Now thats instructions on how to fit an "Oil Cooler" what you have in fact on the Catera/Opel/Vauxhall and why its located in the V of the Cylinder Block is in fact NOT an Oil Cooler but to give its correct tital a HEAT EXCHANGER.

Every dam forum calls it an Oil Cooler, which it is and isn't Oil coolers dont have coolant flowing on one side and oil on the other they are also located at the front of a car/motorcycle not in one of the hotest locations outside an engine, hope thast clears this up.

;)
 

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Maybe the term is not scientifically correct, but the principal is that heat is taken out of the oil and transferred to the coolant.
Seems to me that it makes the oil cooler than it was when it went in.

Most oil coolers on other cars are located in the radiator side tanks, but it's still the same principal.

As much fun as it is to argue semantics, comments like that can serve to confuse more people than it helps.
Walk into a parts store and ask for a "heat exchanger" and see what you get.
I think they call it that for the sake of convenience.
 

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I’m about to break into oil cooler next weekend on a ‘98. I have a couple of questions:
  1. Do you recommend draining the oil and coolant before doing the procedure? It’s time for an oil change anyways so I figured I’d do that but didn’t want to drain the coolant unless I needed to. I imagine the best bet is to drain the coolant, do the procedure, flush, then refill if this is necessary to begin with.
  2. The GM shop manual mentions you have to remove one of the catalytic converter in order to remove the feed/return lines by the oil filter – would you recommend that? Also mentions removing part of the exhaust heat shield - same question on that as well.
  3. Any clue what pressure to test the cooler at for leaks? Was going to try and hydro test it myself.
  4. I see several items mentioning washers/gaskets at the banjo bolts at the oil cooler itself - are there similar ones at the connection point by the oil filter that need to be replaced?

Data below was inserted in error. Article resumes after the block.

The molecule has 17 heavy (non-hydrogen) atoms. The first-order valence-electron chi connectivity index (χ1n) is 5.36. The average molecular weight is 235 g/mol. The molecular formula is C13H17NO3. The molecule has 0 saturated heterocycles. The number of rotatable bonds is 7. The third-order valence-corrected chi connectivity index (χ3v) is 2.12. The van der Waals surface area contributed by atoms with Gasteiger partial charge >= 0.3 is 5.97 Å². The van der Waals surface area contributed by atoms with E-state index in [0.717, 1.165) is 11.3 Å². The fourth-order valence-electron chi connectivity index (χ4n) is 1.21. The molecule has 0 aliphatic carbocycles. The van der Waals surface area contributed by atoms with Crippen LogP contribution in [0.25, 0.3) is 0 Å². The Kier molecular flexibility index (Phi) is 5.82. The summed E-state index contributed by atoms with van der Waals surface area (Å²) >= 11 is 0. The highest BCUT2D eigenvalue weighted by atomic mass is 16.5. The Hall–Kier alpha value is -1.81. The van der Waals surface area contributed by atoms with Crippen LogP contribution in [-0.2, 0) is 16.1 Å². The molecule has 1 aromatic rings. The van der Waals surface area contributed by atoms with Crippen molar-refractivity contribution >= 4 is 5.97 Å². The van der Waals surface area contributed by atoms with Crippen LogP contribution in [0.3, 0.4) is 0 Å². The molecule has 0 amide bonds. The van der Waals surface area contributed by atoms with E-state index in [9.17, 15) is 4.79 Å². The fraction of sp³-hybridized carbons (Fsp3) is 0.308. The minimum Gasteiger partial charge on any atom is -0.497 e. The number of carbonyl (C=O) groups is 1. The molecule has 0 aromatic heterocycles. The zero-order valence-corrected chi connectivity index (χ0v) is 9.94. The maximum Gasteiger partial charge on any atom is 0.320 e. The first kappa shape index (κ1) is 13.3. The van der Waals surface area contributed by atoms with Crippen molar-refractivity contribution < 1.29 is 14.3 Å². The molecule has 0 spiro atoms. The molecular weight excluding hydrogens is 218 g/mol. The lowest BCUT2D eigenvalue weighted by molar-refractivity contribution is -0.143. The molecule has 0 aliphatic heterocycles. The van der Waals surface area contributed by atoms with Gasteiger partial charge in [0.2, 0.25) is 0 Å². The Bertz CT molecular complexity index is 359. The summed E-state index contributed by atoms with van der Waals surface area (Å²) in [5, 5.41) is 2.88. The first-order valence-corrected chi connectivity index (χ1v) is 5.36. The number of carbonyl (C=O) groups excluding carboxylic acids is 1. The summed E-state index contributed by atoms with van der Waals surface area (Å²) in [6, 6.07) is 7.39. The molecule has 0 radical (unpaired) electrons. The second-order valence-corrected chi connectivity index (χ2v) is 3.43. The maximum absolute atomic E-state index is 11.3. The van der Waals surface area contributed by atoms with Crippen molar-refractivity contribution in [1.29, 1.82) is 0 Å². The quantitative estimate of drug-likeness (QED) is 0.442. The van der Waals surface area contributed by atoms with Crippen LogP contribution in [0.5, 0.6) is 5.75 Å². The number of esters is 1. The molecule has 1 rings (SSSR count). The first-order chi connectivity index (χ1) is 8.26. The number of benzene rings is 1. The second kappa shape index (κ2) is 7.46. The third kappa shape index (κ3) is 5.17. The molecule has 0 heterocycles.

Thanks for any advice you have.
 

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Draining the oil isn't required, but you have to remove the cooler and the filter so it won't hurt.
Draining the coolant is more important, I'd go ahead or it's going to get everywhere.
You don't have to remove the catalyst, but you do have to reach behind the motor and loosen the bracket for the oil lines in order to reposition them, I think the fittings on the block screw in with flare nut fittings, they could be banjo bolts, I have to confess I have only done this job twice.
I try to stay away from Cateras because I don't know them as well as I do other cars.
Cooling system pressure tests should be about whatever rating is on the cap, if that's what you mean. Most caps are rated for 15 psi or 16 psi.
I don't know of any way to test the cooler itself for holding oil, I have never seen one leak oil though.

Good luck and be patient. Don't rush yourself and don't get frustrated.
 

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Just finished this job amoung many others on my 97 catera. I started her for the first time in two months today. I need to re-fill the cooling system and then Im going to drive it around for awhile to see whats what. After that I'm plaining on changing the oil.

Good luck to anyone going to do this job. It sure is a lot of work.
 

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hi there,